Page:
Richmond Home
Dr. B. Daniel Pierce
Assistant Professor of Biology
Profile
Tumors in plants are often caused by the pathogenic soil bacterium, Rhizobium radiobacter (formerly Agrobacterium tumefaciens). To cause these tumors, R. radiobacter transfers oncogenic DNA into its host plant, where it is integrated into the genome and expressed. This process is unique, as it is the only known instance of regular inter-kingdom gene transfer, and continues to be used by countless plant scientists for creating transgenic plants. Our lab seeks to understand how these bacteria commit to this process, starting with the reception of signals released by a wounded plant and resulting in a molecular signaling cascade that leads to the expression of virulence genes in the bacteria. Additionally, through engineering R. radiobacter as fluorescent probes, we are creating spatio-temporal maps of the signaling landscape using various host plants. Through the use of botanical, fluorescence microscopy, and molecular biology tools, we study this mechanism to uncover how bacteria evolved these pathogenic strategies.
Awards
2012-2014: FIRST Institutional Research and Academic Career Development Award (K12) (IRACDA), NIH-funded award to fellows who have a desire to perform research and develop their teaching abilities.
Presentations

B. Daniel Pierce, Yue Liu, and David Lynn. Exploring the Signal Landscape of Plants at Wounding Sites. Gordon Research Conference on Plant Volatiles. Ventura, CA. January 25-31, 2014.

B. Daniel Pierce, Yue Liu, Alexandra Fuller, Phoebe Young, and David Lynn. Understanding Plant Signaling Through Use of Agrobacterium tumefaciens and thePlant Parasite, Striga asiatica. IRACDA Conference. Atlanta, GA. June 2-4, 2013.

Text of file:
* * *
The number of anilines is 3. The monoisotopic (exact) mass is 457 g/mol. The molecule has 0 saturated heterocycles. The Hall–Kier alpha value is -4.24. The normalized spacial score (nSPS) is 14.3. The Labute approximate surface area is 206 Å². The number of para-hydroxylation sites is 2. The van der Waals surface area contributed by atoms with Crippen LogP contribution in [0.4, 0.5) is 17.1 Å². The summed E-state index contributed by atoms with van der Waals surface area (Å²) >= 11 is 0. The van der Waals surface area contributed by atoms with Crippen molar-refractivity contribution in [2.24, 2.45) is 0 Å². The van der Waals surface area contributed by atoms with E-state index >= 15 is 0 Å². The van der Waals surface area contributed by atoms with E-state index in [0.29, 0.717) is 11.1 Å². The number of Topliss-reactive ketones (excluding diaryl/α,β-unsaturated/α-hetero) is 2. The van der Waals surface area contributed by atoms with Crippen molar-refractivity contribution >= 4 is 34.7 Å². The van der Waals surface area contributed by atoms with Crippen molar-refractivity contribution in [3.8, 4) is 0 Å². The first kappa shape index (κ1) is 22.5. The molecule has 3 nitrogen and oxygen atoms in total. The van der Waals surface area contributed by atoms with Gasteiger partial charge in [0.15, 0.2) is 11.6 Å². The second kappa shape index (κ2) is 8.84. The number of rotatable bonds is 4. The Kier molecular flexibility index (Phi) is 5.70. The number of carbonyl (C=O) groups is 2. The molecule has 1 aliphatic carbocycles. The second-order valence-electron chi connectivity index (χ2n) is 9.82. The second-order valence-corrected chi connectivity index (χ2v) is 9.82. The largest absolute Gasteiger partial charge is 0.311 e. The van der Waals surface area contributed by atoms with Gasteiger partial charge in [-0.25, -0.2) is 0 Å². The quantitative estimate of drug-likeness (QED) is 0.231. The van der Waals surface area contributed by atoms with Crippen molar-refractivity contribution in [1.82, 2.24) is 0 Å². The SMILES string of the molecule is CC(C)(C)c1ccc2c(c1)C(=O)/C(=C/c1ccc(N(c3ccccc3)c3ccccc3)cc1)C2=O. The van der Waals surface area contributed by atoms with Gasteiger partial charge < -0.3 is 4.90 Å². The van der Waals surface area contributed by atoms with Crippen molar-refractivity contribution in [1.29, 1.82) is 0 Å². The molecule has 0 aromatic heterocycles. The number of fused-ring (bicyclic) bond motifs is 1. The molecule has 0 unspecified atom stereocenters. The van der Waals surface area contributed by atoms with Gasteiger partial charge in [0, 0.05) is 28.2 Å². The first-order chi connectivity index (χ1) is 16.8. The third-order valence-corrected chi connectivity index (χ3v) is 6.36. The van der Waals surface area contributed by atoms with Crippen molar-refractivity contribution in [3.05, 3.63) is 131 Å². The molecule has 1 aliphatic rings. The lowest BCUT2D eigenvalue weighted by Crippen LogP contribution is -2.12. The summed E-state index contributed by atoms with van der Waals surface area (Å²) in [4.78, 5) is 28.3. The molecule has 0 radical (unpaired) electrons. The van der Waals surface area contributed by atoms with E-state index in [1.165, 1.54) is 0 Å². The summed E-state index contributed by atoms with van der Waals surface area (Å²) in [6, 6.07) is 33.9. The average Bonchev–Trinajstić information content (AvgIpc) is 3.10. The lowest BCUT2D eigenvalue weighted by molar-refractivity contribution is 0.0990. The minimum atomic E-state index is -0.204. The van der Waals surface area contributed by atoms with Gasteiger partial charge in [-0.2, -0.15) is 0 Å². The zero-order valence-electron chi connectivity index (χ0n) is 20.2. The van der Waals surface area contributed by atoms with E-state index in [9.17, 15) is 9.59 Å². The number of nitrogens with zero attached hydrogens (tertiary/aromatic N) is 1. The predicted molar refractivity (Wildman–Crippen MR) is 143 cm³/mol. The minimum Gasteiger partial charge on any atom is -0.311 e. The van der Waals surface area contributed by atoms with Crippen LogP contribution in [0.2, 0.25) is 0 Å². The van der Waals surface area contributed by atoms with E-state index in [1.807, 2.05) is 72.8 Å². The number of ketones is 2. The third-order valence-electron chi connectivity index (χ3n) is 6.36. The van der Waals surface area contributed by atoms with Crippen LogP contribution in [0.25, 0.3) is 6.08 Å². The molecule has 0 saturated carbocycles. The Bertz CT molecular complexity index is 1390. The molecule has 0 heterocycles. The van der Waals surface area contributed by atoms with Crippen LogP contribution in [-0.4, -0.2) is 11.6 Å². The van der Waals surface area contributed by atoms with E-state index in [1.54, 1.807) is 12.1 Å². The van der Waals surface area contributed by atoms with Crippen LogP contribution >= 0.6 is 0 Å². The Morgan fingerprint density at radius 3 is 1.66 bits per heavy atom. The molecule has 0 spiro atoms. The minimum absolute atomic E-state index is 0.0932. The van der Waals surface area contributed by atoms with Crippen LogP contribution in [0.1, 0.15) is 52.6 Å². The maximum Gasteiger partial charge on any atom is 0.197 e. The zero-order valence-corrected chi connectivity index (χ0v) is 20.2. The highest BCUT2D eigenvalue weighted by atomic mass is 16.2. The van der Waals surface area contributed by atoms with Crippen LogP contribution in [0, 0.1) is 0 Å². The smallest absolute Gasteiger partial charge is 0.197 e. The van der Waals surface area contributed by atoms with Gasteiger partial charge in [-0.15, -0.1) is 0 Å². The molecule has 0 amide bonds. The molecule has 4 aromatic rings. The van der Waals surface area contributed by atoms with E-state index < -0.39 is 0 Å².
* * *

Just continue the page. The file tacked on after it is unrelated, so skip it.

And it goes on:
B. Daniel Pierce and Beverly Wendland. Analysis of the Phospho-Dependent Conformations of the Endocytic Scaffold Pan1. American Society for Cell Biology Annual Meeting. Philadelphia, PA. December 11 – 15, 2010.

B. Daniel Pierce and Beverly Wendland. Intrinsically disordered regions of the essential yeast endocytic scaffold Pan1 may contribute to regulation of endocytosis. Gordon Research Conference on Intrinsically Disordered Proteins. Davidson, NC. July 11 – 16, 2010.

Publications
Articles
Fang F, Lin Y-H, Pierce BD, Lynn D. A Rhizobium radiobacter histidine kinase can employ both Boolean AND and OR gates for initiating pathogenesis. ChemBioChem. 2015 Oct; 16(15): 2183-90.
Lin Y-H, Pierce BD, Fang F, Wise A, Binns A, Lynn D. Role of the VirA histidine autokinase of Agrobacterium tumefaciens in the initial steps of pathogenesis. Frontiers in Plant Science. 2014. doi: 10.3389/fpls.2014.00195
Pierce BD, Toptygin, D, Wendland B. Pan1 is an intrinsically disordered protein withhomotypic interactions. Proteins. 2013 Nov; 81(11): 1944-63.
Education
Ph.D., Johns Hopkins University
Cell, Molecular, Developmental Biology and Biophysics
B.S., Davidson College
Biology
Contact Information
B116 Gottwald Center for the Sciences
(804) 289-8107
Areas of Expertise
Molecular Biology
Bacterial Pathogenesis
Tumorigenesis
Synthetic Biology